Bread; it’s a love, hate relationship, right? It’s so tasty, but it’s not often we eat it without feeling a little guilt. The misconception is that bread is all bad, and something we should avoid at all costs. Many of us even give up bread completely in a bid to lose weight or change the diet. 

Is it as black or white? 
How should you relate to bread? what should you look for when shopping? Let’s take a look. 

The biggest culprit in bread is wheat flour and added sugar. Wheat flour causes a quick raise in blood sugar, which results in us quickly becoming hungry again. A fast rise and then hunger is rarely the effect one desire from a meal. 

The most popular bread we consume, and most of all the bread we give our children, contain sugar and has a low nutritional value.

Don’t fall for the misleading marketing strategies of, “less sugar” “more fibre” now with “extra protein”.

Learn what to look for, and which bread to choose based on the nutritional content and ingredients list. 

When reading the table of contents of bread, cereals, muesli, granola, yogurt or any other food you consume on a regular basis it is important to know the following. 

 ✅ Sugar. The amount of sugar in a product is found under carbohydrates, of which sugars. Try to find products with a maximum of 5g / 100g sugar if it is a so-called everyday product that bread is. OR if it’s a product you eat with the perception that it’s healthy. 

If you look at certain types of granolas or muesli, it is common for them to be high in sugar, far more than 5g/100g. The sugar content in these often come from dried fruit, although it is a natural source of sugar (fructose) the body still reacts in the same way as with normal sugar. Sugar from dried fruit is referred to as natural sugar. 

✅ Salt. Salt is a real flavour enhancer in food, if producers reduce the sugar and/or fat content, they generally increase the amount of salt. Anything over 1.5g / 100g of salt is considered high. As a comparison, one can look at a package of crisps. They contain between 1.2-1.6g/100g salt. 

 Fat. Fat content in bread is rarely a problem, but even so it’s always good to understand what you read on the packaging. We should try to limit our intake of saturated fat, so look for no more than 5g/100g saturated fat, with a good amount being 1.5g / 100g.

 Fibre. Fibre intake is generally a good indicator of the breads nutritional value. Most of us need to increase our fibre intake and a good wholemeal fibre rich loaf is an excellent source of that.  Bread should preferably contain at least 5g/100g fibre. However, the healthier breads contain closer to 9g.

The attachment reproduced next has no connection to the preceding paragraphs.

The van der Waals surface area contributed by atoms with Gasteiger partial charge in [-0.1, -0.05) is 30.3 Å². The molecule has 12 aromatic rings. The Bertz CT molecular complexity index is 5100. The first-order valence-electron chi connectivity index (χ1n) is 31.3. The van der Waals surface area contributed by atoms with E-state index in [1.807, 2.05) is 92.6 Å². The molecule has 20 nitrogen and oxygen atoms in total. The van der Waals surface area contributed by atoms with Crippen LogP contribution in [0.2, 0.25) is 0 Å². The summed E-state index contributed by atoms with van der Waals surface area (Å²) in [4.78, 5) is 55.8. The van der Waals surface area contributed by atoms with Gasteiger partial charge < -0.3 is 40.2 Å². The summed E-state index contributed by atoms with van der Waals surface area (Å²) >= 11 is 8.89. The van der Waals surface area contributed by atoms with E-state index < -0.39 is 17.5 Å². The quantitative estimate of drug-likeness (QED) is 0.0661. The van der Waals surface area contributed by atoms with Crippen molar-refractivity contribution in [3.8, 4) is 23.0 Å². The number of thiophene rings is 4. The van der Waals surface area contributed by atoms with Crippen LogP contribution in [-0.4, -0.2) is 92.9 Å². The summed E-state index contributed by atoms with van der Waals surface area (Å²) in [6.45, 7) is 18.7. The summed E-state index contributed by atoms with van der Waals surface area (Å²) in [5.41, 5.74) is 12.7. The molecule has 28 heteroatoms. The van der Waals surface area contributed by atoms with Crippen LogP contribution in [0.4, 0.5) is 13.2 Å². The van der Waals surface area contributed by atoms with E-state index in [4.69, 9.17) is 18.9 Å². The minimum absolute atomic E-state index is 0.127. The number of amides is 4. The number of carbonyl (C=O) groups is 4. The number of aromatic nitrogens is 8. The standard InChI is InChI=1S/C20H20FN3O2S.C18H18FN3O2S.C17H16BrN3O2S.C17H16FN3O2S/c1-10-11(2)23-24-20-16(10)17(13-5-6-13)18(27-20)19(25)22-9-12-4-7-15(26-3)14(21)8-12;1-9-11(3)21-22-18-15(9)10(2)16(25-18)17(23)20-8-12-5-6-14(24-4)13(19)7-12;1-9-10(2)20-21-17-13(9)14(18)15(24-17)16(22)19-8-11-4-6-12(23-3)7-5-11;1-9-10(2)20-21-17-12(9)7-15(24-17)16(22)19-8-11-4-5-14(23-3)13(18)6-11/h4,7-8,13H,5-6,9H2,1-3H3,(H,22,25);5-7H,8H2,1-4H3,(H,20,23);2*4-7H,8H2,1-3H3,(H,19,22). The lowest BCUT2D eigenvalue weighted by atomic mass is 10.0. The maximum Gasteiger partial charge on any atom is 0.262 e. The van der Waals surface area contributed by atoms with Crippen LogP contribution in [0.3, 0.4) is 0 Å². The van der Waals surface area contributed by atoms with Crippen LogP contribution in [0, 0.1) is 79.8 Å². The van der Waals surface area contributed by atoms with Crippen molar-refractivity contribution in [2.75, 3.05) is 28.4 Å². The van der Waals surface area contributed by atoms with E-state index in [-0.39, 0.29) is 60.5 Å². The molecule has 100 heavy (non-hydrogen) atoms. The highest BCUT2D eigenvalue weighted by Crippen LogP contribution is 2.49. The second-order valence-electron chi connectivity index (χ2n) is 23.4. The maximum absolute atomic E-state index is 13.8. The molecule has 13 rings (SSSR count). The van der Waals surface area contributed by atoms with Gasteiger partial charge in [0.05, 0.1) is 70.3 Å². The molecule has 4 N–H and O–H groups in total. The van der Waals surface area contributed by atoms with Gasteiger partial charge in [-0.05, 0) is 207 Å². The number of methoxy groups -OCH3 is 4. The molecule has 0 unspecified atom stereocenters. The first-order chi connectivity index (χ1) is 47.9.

Bread has received an unnecessarily bad reputation. Bread gives us several health benefits. It has a high content of vitamins, amino acids and minerals and can be a good source of carbohydrates, if we chose the right type of bread.

As an adult opt for the darker rye bread with high fibre content, children might be harder to convince and seeing as they don’t need as much fibre as us adults buy, or bake, a 50/50 loaf for them.

Sourdough bread

The king of bread is the authentic sourdough bread. Sourdough bread is without a doubt the most nutritious bread you can eat.

To gain the benefits of a sourdough bread you need to buy it from an artisan baker, or bake it yourself, not a store-bought bread that is mass-produced. The process of preparing a sourdough bread takes time, time big companies don’t have for the price they sell their bread at. 

The sourdough is baked with a starter which is a simple mixture of flour, preferably rye flour, and water that is left for days for a natural fermentation creating lactic acid bacteria and beneficial bacteria.

No yeast is added but left to ferment naturally for at least 12-24 hours. Unlike bread in the trade that adds gluten to make the breads fluffy, the process with lactic acid bacteria and the long fermentation process has meant that artisan baked sourdough bread contains minimal amount of gluten, which can make the bread suitable even for those who are sensitive to gluten. It is however not suitable for those with celiac disease, of course, that is something else.

An authentic sourdough bread is heavy and the texture is a little tough. Of course, you should preferably choose the wholegrain variety even here, but an artisan baked sourdough bread made from wheat flour still carries more health benefits than store bought bread. 

What makes sourdough bread so much better?
All wholegrain contain phytate, a substance which inhibits the absorption of iron and zinc.  In sourdough bread, there is only a small amount of phytate, which makes it a better source of iron. The longer a bread is allowed to ferment, the lower the amount of phytate.

But not only the iron is affected, all minerals and vitamins are absorbed by the body more easily thanks to the healthy bacteria in the bread. Studies have also shown that sourdough bread gives you a lower blood glucose and insulin response. Which is the exact opposite of the effect of white bread.

It has a low GI (glycaemic index) which not only helps you maintain a low GI value of the meal you eat with the bread but also affects the meal after, in other words, you stay fuller longer with a healthier insulin response. 

So, enjoy your bread with a clear conscience. But choose the right bread, one which gives you the health benefits bread can provide. Remembering that children should also be served a healthier bread, replace the white loaf with a 50/50, that looks white but adds some more nutrients to their meal. 

Children under five, should be restrictive with wholegrain products, so don’t replace all carbohydrates with wholegrain variants, after the age of five everyone can enjoy fiber.